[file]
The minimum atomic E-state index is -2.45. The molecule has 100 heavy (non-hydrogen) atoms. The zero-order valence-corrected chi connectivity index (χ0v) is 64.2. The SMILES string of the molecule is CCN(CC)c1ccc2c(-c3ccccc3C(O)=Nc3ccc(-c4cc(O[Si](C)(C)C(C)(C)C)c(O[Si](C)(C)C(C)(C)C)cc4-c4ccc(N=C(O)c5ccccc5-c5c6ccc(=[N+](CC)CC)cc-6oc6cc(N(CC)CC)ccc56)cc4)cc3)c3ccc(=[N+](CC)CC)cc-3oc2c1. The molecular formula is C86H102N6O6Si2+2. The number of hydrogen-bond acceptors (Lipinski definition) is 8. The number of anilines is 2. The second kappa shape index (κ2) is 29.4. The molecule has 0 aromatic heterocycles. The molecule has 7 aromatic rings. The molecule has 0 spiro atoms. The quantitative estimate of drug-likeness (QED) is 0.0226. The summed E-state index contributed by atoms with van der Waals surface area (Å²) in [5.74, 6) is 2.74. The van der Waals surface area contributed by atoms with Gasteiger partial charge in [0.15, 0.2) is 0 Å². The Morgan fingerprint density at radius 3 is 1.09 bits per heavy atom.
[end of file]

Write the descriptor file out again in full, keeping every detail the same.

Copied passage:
The minimum atomic E-state index is -2.45. The molecule has 100 heavy (non-hydrogen) atoms. The zero-order valence-corrected chi connectivity index (χ0v) is 64.2. The SMILES string of the molecule is CCN(CC)c1ccc2c(-c3ccccc3C(O)=Nc3ccc(-c4cc(O[Si](C)(C)C(C)(C)C)c(O[Si](C)(C)C(C)(C)C)cc4-c4ccc(N=C(O)c5ccccc5-c5c6ccc(=[N+](CC)CC)cc-6oc6cc(N(CC)CC)ccc56)cc4)cc3)c3ccc(=[N+](CC)CC)cc-3oc2c1. The molecular formula is C86H102N6O6Si2+2. The number of hydrogen-bond acceptors (Lipinski definition) is 8. The number of anilines is 2. The second kappa shape index (κ2) is 29.4. The molecule has 0 aromatic heterocycles. The molecule has 7 aromatic rings. The molecule has 0 spiro atoms. The quantitative estimate of drug-likeness (QED) is 0.0226. The summed E-state index contributed by atoms with van der Waals surface area (Å²) in [5.74, 6) is 2.74. The van der Waals surface area contributed by atoms with Gasteiger partial charge in [0.15, 0.2) is 0 Å². The Morgan fingerprint density at radius 3 is 1.09 bits per heavy atom.